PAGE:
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6-23-21 — Ally Project Inspires Students to Think Outside the Box

June 23, 2021 ~ A commitment to helping others, a passion for education and a dream to make a positive impact on kids who are fighting serious illness – that is the legacy of The Ally Project. A partnership between the Olathe Public Schools Future Educators Academy (FEA), Children’s Mercy and the Kauffman Foundation, The Ally Project was inspired by former Olathe East High School and FEA student Ally Baier, who was diagnosed with glioblastoma cancer as a child and passed away in May 2020. The Ally Project is a way for future teachers to provide educational support to children just like Ally who are fighting cancer or facing extended hospitalization. It is a project that Ally herself helped build.

“The Ally Project started when Olathe student Ally Baier was accepted into FEA,” said Shelley Staples, 21st Century Future Educators Academy facilitator. “When Ally was undergoing treatment as a ninth grader in the FEA program, she shared with me that this program would not only give kids a chance to be educated, no matter how sick they are, but that it also would feel good to know people are still being educated even if they're in the hospital.”

Through The Ally Project, students in the FEA program provide tutoring and mentoring at Children’s Mercy in combination with the full-time teachers on staff at the hospital. Last school year, due to COVID-19, the program was not able to continue in its traditional structure, but that did not prevent Olathe students from giving back to those in need.

“With COVID-19, all of our tutoring sessions were canceled and there were several changes to how education looked in general with the switch to remote learning,” Staples said. "Ally passed away in May 2020 and I wanted to honor her legacy by continuing the project in some way. I thought about Ally and how, oftentimes, people would gift care packages with food to patients. We decided to make these, but instead of food, include learning activities to reach out to students and let them know they are being thought of while also improving their learning.”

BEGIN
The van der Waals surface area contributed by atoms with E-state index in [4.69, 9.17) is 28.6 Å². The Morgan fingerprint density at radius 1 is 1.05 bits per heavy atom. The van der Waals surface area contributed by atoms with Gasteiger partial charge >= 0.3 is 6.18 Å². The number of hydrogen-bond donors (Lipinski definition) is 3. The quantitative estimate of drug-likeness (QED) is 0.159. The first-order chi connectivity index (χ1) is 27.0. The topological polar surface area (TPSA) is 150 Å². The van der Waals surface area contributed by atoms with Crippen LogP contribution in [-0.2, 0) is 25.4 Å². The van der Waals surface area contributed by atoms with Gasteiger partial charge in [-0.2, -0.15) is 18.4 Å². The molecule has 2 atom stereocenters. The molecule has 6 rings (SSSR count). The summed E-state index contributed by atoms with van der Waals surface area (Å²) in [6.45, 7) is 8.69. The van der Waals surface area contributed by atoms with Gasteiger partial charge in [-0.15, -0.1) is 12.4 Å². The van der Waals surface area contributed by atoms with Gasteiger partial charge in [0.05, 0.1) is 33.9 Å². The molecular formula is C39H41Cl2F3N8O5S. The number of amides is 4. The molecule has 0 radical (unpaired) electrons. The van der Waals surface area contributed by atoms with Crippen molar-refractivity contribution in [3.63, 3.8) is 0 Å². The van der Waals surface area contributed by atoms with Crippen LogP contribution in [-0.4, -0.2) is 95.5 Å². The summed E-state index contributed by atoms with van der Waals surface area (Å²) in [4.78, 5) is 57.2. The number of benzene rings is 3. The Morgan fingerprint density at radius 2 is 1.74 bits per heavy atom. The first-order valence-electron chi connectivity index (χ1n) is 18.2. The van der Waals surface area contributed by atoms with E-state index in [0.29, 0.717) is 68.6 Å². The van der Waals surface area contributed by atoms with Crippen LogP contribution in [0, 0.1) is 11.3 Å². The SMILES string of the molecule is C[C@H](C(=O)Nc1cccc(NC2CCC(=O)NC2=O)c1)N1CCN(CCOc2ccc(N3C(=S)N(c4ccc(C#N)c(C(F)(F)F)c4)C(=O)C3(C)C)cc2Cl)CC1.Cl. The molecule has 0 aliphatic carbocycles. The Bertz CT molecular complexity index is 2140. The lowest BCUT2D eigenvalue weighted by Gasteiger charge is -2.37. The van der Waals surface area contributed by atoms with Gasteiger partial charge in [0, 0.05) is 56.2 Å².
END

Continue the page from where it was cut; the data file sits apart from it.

Staples challenged her class to design their own “learning boxes” to share with students during the 2020-21 school year. Each box featured eight activities to align with the multiple intelligences theory, as defined by Howard Gardner. The theory suggests that there are eight distinct types of intellectual competencies that individuals may possess including naturalist, musical, bodily-kinesthetic, logical-mathematical, interpersonal, intra-personal, linguistic and spatial.

“I first piloted the learning boxes with our seniors and wanted to stretch their creativity while challenging them,” Staples said. “I told them they could pick any theme and include eight different activities. In FEA, we focus a lot on making sure all students are successful and that students have different strengths and intelligence. By making a box with lots of different activities, a patient would hopefully find some they would enjoy.”

From a kindness-themed learning box including activities like painting kindness rocks and writing thank you notes, to a Harry Potter-themed box that combined the magical world of fiction with real-world learning — there were activities and themes to meet the needs of any learner. For Staples and her FEA students, being able to honor Ally and continue to make a positive impact on the community, despite COVID-19, made all the difficulties of a trying year worthwhile.

“We love Ally Baier and we love helping kids,” Staples said. “With COVID-19, everyone's lives were disrupted, and school has been changed forever. Many of us had a very small social bubble and this left many children in the hospital isolated and without peers. The Ally Project is about making sure every child has an ‘Ally,’ and that shouldn't ever change. We knew this is something Ally would have enjoyed, and I think the students really enjoyed getting to be creative. This required a lot of thinking outside the box and it was really cool to see the themes and how they made each activity work.”

For more information on FEA, or to apply for the program, visit the program web page.